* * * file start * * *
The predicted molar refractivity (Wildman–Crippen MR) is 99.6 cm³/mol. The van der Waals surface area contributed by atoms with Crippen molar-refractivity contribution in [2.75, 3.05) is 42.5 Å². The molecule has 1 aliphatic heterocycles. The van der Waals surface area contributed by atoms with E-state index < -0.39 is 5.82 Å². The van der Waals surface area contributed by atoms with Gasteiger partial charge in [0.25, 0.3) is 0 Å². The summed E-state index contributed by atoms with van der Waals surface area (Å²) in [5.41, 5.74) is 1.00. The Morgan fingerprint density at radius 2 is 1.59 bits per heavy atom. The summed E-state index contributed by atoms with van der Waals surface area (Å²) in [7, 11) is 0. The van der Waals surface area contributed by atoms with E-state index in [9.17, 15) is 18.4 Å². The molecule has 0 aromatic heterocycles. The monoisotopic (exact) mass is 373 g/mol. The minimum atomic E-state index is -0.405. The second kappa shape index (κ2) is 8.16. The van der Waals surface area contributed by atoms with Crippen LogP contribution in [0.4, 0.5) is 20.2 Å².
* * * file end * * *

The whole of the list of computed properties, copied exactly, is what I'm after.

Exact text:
The predicted molar refractivity (Wildman–Crippen MR) is 99.6 cm³/mol. The van der Waals surface area contributed by atoms with Crippen molar-refractivity contribution in [2.75, 3.05) is 42.5 Å². The molecule has 1 aliphatic heterocycles. The van der Waals surface area contributed by atoms with E-state index < -0.39 is 5.82 Å². The van der Waals surface area contributed by atoms with Gasteiger partial charge in [0.25, 0.3) is 0 Å². The summed E-state index contributed by atoms with van der Waals surface area (Å²) in [5.41, 5.74) is 1.00. The Morgan fingerprint density at radius 2 is 1.59 bits per heavy atom. The summed E-state index contributed by atoms with van der Waals surface area (Å²) in [7, 11) is 0. The van der Waals surface area contributed by atoms with E-state index in [9.17, 15) is 18.4 Å². The molecule has 0 aromatic heterocycles. The monoisotopic (exact) mass is 373 g/mol. The minimum atomic E-state index is -0.405. The second kappa shape index (κ2) is 8.16. The van der Waals surface area contributed by atoms with Crippen LogP contribution in [0.4, 0.5) is 20.2 Å².